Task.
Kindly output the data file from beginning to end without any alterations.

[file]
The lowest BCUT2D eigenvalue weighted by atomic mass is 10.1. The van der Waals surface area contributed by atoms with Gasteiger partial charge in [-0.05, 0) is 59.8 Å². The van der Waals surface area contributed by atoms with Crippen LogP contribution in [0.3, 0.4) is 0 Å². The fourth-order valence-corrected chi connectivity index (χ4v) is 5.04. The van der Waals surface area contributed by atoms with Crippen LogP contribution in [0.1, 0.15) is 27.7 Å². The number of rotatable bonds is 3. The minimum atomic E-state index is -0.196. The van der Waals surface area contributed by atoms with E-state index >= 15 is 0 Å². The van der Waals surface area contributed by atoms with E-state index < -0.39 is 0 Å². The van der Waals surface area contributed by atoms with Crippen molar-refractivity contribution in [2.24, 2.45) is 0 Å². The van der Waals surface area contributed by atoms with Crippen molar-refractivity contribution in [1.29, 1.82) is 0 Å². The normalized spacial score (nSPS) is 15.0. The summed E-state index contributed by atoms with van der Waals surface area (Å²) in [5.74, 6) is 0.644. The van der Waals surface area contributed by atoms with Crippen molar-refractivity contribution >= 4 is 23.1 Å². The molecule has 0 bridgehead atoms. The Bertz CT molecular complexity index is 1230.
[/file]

The lowest BCUT2D eigenvalue weighted by atomic mass is 10.1. The van der Waals surface area contributed by atoms with Gasteiger partial charge in [-0.05, 0) is 59.8 Å². The van der Waals surface area contributed by atoms with Crippen LogP contribution in [0.3, 0.4) is 0 Å². The fourth-order valence-corrected chi connectivity index (χ4v) is 5.04. The van der Waals surface area contributed by atoms with Crippen LogP contribution in [0.1, 0.15) is 27.7 Å². The number of rotatable bonds is 3. The minimum atomic E-state index is -0.196. The van der Waals surface area contributed by atoms with E-state index >= 15 is 0 Å². The van der Waals surface area contributed by atoms with E-state index < -0.39 is 0 Å². The van der Waals surface area contributed by atoms with Crippen molar-refractivity contribution in [2.24, 2.45) is 0 Å². The van der Waals surface area contributed by atoms with Crippen molar-refractivity contribution in [1.29, 1.82) is 0 Å². The normalized spacial score (nSPS) is 15.0. The summed E-state index contributed by atoms with van der Waals surface area (Å²) in [5.74, 6) is 0.644. The van der Waals surface area contributed by atoms with Crippen molar-refractivity contribution >= 4 is 23.1 Å². The molecule has 0 bridgehead atoms. The Bertz CT molecular complexity index is 1230.